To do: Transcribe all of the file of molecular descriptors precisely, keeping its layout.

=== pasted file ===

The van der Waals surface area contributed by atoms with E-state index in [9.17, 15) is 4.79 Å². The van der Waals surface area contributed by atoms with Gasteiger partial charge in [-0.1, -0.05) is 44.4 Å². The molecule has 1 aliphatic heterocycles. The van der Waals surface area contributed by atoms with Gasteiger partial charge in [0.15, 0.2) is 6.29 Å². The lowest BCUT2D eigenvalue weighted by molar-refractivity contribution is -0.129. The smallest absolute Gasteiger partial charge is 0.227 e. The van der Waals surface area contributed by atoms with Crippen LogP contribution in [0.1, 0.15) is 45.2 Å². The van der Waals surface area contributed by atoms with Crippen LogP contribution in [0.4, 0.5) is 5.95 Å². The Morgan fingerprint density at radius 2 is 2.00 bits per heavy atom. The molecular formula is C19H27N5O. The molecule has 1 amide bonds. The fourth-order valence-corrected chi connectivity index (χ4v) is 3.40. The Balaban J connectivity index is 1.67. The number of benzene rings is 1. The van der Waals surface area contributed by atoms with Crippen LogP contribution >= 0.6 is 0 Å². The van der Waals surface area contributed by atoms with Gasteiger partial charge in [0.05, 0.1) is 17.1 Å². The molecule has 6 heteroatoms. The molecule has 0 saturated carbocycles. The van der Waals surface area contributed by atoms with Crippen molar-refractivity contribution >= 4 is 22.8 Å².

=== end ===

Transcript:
The van der Waals surface area contributed by atoms with E-state index in [9.17, 15) is 4.79 Å². The van der Waals surface area contributed by atoms with Gasteiger partial charge in [-0.1, -0.05) is 44.4 Å². The molecule has 1 aliphatic heterocycles. The van der Waals surface area contributed by atoms with Gasteiger partial charge in [0.15, 0.2) is 6.29 Å². The lowest BCUT2D eigenvalue weighted by molar-refractivity contribution is -0.129. The smallest absolute Gasteiger partial charge is 0.227 e. The van der Waals surface area contributed by atoms with Crippen LogP contribution in [0.1, 0.15) is 45.2 Å². The van der Waals surface area contributed by atoms with Crippen LogP contribution in [0.4, 0.5) is 5.95 Å². The Morgan fingerprint density at radius 2 is 2.00 bits per heavy atom. The molecular formula is C19H27N5O. The molecule has 1 amide bonds. The fourth-order valence-corrected chi connectivity index (χ4v) is 3.40. The Balaban J connectivity index is 1.67. The number of benzene rings is 1. The van der Waals surface area contributed by atoms with Crippen LogP contribution >= 0.6 is 0 Å². The van der Waals surface area contributed by atoms with Gasteiger partial charge in [0.05, 0.1) is 17.1 Å². The molecule has 6 heteroatoms. The molecule has 0 saturated carbocycles. The van der Waals surface area contributed by atoms with Crippen molar-refractivity contribution >= 4 is 22.8 Å².